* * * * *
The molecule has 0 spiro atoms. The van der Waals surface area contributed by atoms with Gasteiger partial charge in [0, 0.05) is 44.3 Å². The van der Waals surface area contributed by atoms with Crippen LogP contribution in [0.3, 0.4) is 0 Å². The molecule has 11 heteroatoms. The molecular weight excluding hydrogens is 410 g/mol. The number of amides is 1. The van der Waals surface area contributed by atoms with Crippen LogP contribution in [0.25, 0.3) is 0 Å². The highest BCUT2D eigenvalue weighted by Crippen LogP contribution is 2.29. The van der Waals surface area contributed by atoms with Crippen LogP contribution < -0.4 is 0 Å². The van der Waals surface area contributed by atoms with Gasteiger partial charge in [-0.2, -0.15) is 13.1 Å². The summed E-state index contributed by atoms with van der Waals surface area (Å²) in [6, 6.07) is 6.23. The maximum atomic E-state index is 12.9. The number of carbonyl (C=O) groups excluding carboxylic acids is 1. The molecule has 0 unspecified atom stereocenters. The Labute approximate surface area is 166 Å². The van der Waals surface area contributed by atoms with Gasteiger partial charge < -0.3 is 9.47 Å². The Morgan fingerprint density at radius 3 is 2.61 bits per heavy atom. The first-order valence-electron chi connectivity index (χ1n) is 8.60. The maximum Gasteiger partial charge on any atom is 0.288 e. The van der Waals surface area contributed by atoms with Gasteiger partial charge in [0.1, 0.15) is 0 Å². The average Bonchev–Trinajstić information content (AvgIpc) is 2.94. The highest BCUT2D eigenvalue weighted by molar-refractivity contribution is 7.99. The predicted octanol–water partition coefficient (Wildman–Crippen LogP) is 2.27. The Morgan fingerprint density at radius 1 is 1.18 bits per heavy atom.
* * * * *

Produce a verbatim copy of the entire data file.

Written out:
The molecule has 0 spiro atoms. The van der Waals surface area contributed by atoms with Gasteiger partial charge in [0, 0.05) is 44.3 Å². The van der Waals surface area contributed by atoms with Crippen LogP contribution in [0.3, 0.4) is 0 Å². The molecule has 11 heteroatoms. The molecular weight excluding hydrogens is 410 g/mol. The number of amides is 1. The van der Waals surface area contributed by atoms with Crippen LogP contribution in [0.25, 0.3) is 0 Å². The highest BCUT2D eigenvalue weighted by Crippen LogP contribution is 2.29. The van der Waals surface area contributed by atoms with Crippen LogP contribution < -0.4 is 0 Å². The van der Waals surface area contributed by atoms with Gasteiger partial charge in [-0.2, -0.15) is 13.1 Å². The summed E-state index contributed by atoms with van der Waals surface area (Å²) in [6, 6.07) is 6.23. The maximum atomic E-state index is 12.9. The number of carbonyl (C=O) groups excluding carboxylic acids is 1. The molecule has 0 unspecified atom stereocenters. The Labute approximate surface area is 166 Å². The van der Waals surface area contributed by atoms with Gasteiger partial charge < -0.3 is 9.47 Å². The Morgan fingerprint density at radius 3 is 2.61 bits per heavy atom. The first-order valence-electron chi connectivity index (χ1n) is 8.60. The maximum Gasteiger partial charge on any atom is 0.288 e. The van der Waals surface area contributed by atoms with Gasteiger partial charge in [0.1, 0.15) is 0 Å². The average Bonchev–Trinajstić information content (AvgIpc) is 2.94. The highest BCUT2D eigenvalue weighted by molar-refractivity contribution is 7.99. The predicted octanol–water partition coefficient (Wildman–Crippen LogP) is 2.27. The Morgan fingerprint density at radius 1 is 1.18 bits per heavy atom.